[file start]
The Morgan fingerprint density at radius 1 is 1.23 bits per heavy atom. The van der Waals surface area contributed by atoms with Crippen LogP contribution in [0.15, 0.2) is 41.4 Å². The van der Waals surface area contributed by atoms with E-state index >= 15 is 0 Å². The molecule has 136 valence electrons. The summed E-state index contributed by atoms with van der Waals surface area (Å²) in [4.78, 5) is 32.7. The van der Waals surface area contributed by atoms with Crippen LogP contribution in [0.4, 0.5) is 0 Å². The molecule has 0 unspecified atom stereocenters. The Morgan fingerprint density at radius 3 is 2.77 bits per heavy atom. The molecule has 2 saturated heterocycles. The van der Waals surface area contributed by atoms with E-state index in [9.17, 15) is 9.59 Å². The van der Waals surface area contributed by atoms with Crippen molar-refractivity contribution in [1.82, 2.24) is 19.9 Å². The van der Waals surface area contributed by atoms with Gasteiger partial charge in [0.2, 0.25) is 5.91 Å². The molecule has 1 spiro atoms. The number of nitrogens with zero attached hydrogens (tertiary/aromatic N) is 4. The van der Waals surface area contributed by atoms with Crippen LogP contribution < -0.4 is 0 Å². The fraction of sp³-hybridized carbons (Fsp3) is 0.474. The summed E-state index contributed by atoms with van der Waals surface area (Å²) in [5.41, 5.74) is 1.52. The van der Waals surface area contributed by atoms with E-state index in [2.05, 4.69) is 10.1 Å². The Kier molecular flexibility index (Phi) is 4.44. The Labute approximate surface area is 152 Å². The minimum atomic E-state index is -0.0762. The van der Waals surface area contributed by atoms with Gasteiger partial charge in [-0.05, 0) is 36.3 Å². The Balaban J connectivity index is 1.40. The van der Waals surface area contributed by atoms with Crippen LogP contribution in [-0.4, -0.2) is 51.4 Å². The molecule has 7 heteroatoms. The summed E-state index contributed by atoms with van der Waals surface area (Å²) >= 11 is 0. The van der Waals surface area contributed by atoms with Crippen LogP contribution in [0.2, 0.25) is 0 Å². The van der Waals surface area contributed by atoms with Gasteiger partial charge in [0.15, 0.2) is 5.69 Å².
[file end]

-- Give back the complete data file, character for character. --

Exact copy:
The Morgan fingerprint density at radius 1 is 1.23 bits per heavy atom. The van der Waals surface area contributed by atoms with Crippen LogP contribution in [0.15, 0.2) is 41.4 Å². The van der Waals surface area contributed by atoms with E-state index >= 15 is 0 Å². The molecule has 136 valence electrons. The summed E-state index contributed by atoms with van der Waals surface area (Å²) in [4.78, 5) is 32.7. The van der Waals surface area contributed by atoms with Crippen LogP contribution in [0.4, 0.5) is 0 Å². The molecule has 0 unspecified atom stereocenters. The Morgan fingerprint density at radius 3 is 2.77 bits per heavy atom. The molecule has 2 saturated heterocycles. The van der Waals surface area contributed by atoms with E-state index in [9.17, 15) is 9.59 Å². The van der Waals surface area contributed by atoms with Crippen molar-refractivity contribution in [1.82, 2.24) is 19.9 Å². The van der Waals surface area contributed by atoms with Gasteiger partial charge in [0.2, 0.25) is 5.91 Å². The molecule has 1 spiro atoms. The number of nitrogens with zero attached hydrogens (tertiary/aromatic N) is 4. The van der Waals surface area contributed by atoms with Crippen LogP contribution < -0.4 is 0 Å². The fraction of sp³-hybridized carbons (Fsp3) is 0.474. The summed E-state index contributed by atoms with van der Waals surface area (Å²) in [5.41, 5.74) is 1.52. The van der Waals surface area contributed by atoms with E-state index in [2.05, 4.69) is 10.1 Å². The Kier molecular flexibility index (Phi) is 4.44. The Labute approximate surface area is 152 Å². The minimum atomic E-state index is -0.0762. The van der Waals surface area contributed by atoms with Gasteiger partial charge in [-0.05, 0) is 36.3 Å². The Balaban J connectivity index is 1.40. The van der Waals surface area contributed by atoms with Crippen LogP contribution in [-0.4, -0.2) is 51.4 Å². The molecule has 7 heteroatoms. The summed E-state index contributed by atoms with van der Waals surface area (Å²) >= 11 is 0. The van der Waals surface area contributed by atoms with Crippen LogP contribution in [0.2, 0.25) is 0 Å². The van der Waals surface area contributed by atoms with Gasteiger partial charge in [0.15, 0.2) is 5.69 Å².